I would love to start this post with ‘I was visiting Bournemouth and there happened to be an air show going on’, which would be more in keeping with the usual way I stumble into great photo-taking opportunities, but truth be told I’d been planning this trip for months. In fact, train tickets and bed and breakfast were booked within a week of me coming back from my last trip to Dorset, and I’d been intending to go since I first heard of the Bournemouth Air Festival around this time last year, just as the 2010 event was coming to a rain-soaked close.
My desire to come to this sort of thing armed with a decent set of camera gear dates back even further: six years.
On that occasion in 2005, my family and I were in Weymouth during Carnival Week, and had come along just at the right time to see a display from the Red Arrows. At the time, my camera kit consisted solely of a Canon Digital IXUS i, a tiny 4 megapixel point-and-shoot that didn’t even have an optical zoom (although it did shoot video, albeit in 320×240 at 15fps). And with this camera I found myself trying to compete with my dad – a professional photographer with pretty decent gear – in trying to get the best picture of the display. He won, but considering the disparity between our respective cameras I think I held my own pretty well.
Four years later, in 2009, whilst visiting Swanage with my now wife and her family, we completely by chance arrived during carnival week and just in time for another display by those inimitable Red Arrows. This time, however, I was armed with a Canon EOS 400D, which could shoot at 10 megapixels and even – gasp – zoom in on things.
Although I fired the shutter over 400 times during their display, and took some snaps I’m very proud of, it was on that day that I started thinking that the 18-55mm kit lens I had was no longer sufficient as a sole lens. I needed to get some more zoom; a couple of months later I purchased a 55-250mm IS lens to extend my focal range. Although I have used that lens extensively over the last two years, I never actually took it back to an air display and so I never got to try out that lens at such a show.
Flash forward to today, and it is my new kit that got taken to Bournemouth – including my new telephoto that goes right up to 300mm.
Bournemouth Air Festival is an annual four day event held in late August where aerobats from all over come to display between Bournemouth and Boscome Piers. This year’s show ran from the 18th to the 21st August; Holly and I headed down for the first three days.
Shooting something like this sort of event is quite different from many of the other shoots I’ve been on. It bears its closest resemblance, as far as my own work goes, to the recent London Surrey Cycle Classic, in which the action happens very quickly and all you can really do is shoot without pause and filter out all of the crap afterwards. I can’t remember how many photos I took at the cycle race, but most of them were ultimately deleted as I picked the best of the images. Bournemouth Air Festival was like that, but for four hours a day for three days (well, four, but I was only there for the first three). All told I took over 4,100 photographs during the event, a number which, don’t worry, I have whittled down considerably. To say, however, that I just indiscriminately pushed the shutter the second a plane flew past would be unfair. I made occasional attempts to capture things from interesting angles and compose my frames accordingly, and switched between shooting modes depending on the subject. There’s even some dusk and low-light photography. The fact that certain planes performed on multiple days also meant I could choose to shoot with a telephoto lens one day and a wider angle one the other, without risking missing the action with a lens change.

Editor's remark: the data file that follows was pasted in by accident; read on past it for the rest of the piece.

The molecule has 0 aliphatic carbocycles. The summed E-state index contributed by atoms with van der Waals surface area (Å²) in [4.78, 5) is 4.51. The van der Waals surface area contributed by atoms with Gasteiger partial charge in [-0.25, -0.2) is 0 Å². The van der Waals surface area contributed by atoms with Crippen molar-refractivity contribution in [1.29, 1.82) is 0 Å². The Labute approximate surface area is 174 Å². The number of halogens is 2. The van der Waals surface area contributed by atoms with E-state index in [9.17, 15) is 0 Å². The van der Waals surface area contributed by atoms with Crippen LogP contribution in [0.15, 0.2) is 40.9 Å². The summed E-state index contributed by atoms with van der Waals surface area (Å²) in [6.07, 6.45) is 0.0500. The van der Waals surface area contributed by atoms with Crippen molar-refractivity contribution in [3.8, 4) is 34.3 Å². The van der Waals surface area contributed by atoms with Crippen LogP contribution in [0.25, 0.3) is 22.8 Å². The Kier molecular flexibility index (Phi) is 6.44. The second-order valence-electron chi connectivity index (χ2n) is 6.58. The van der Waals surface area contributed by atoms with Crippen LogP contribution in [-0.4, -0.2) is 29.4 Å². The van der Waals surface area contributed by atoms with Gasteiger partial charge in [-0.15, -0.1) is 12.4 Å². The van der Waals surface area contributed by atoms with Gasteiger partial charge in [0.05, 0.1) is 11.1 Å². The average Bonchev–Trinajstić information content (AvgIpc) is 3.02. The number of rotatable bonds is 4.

Ultimately, a project of this size has forced me to change my working methods a little. My usual three-step editing process (which I’m sure I will elaborate on at a later date) had to be kicked up to five steps in order to achieve my target reduction. Due to the volume of subject matter, even though I have cut down my photos by almost 95% that still means I have over 200 to show you – and that’s with sometimes as few as half a dozen shots of some of the performers. This had also led me to reconsider my post structure a little. I have maintained my usual primary structure (I haven’t reverted to using galleries), but have paginated this post to make it easier on people with limited bandwidth. I have also deviated a little in my photo ordering; usually I will post in near enough chronological order and tell the story that way, however due to there being multiple days, with performers often displaying on more than one day, I have grouped the images by performer and attempted to blur the different days’ photos into one coherent set.
Unlike any other project I’ve worked on thus far, I also took a fair amount of video, which I have cut together for your viewing pleasure. Take a look.
Admittedly this is not my best video, so I am likely to return to the footage and take more time over it when it isn’t holding up the rest of the post.
Sorry to have waffled for so long, the pictures will be coming in a second. You can use the links below to jump straight to a page, or use the page numbers at the bottom.
RAF Training Vehicles: the Tutor, the Tucano & the King Air
B-17 Flying Fortress “Sally B” & the Battle of Britain Memorial Flight
RAF Aerobatic Team: the Red Arrows
4 thoughts on “Bournemouth Air Festival”
The Breitling Wingwalkers flew over Knaphill today (29th August) around 3.15, probably on the way from Dunsfold to Cardiff, but I didn’t have my camera at the ready 😦
I now have this image of the planes flying over with the girls still on top, reading newspapers…
Nice photos, thanks for sharing!